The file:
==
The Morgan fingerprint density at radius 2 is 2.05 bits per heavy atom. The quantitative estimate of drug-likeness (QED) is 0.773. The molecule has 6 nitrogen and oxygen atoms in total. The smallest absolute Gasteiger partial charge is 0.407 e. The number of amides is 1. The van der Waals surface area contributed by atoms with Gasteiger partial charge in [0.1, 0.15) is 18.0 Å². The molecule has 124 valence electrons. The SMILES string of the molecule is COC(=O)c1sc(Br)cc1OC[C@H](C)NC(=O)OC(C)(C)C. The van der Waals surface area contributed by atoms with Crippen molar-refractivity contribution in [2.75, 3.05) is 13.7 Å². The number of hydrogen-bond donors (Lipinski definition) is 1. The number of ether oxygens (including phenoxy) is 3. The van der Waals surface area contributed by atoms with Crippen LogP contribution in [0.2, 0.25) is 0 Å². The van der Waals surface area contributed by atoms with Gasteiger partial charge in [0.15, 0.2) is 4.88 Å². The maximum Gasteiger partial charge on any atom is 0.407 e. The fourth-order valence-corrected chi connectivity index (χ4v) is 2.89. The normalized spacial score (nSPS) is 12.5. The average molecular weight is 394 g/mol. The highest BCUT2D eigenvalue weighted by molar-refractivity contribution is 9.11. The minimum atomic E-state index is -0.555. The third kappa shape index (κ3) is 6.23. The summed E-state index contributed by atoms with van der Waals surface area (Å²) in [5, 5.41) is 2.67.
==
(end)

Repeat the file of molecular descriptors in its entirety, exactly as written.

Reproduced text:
The Morgan fingerprint density at radius 2 is 2.05 bits per heavy atom. The quantitative estimate of drug-likeness (QED) is 0.773. The molecule has 6 nitrogen and oxygen atoms in total. The smallest absolute Gasteiger partial charge is 0.407 e. The number of amides is 1. The van der Waals surface area contributed by atoms with Gasteiger partial charge in [0.1, 0.15) is 18.0 Å². The molecule has 124 valence electrons. The SMILES string of the molecule is COC(=O)c1sc(Br)cc1OC[C@H](C)NC(=O)OC(C)(C)C. The van der Waals surface area contributed by atoms with Crippen molar-refractivity contribution in [2.75, 3.05) is 13.7 Å². The number of hydrogen-bond donors (Lipinski definition) is 1. The number of ether oxygens (including phenoxy) is 3. The van der Waals surface area contributed by atoms with Crippen LogP contribution in [0.2, 0.25) is 0 Å². The van der Waals surface area contributed by atoms with Gasteiger partial charge in [0.15, 0.2) is 4.88 Å². The maximum Gasteiger partial charge on any atom is 0.407 e. The fourth-order valence-corrected chi connectivity index (χ4v) is 2.89. The normalized spacial score (nSPS) is 12.5. The average molecular weight is 394 g/mol. The highest BCUT2D eigenvalue weighted by molar-refractivity contribution is 9.11. The minimum atomic E-state index is -0.555. The third kappa shape index (κ3) is 6.23. The summed E-state index contributed by atoms with van der Waals surface area (Å²) in [5, 5.41) is 2.67.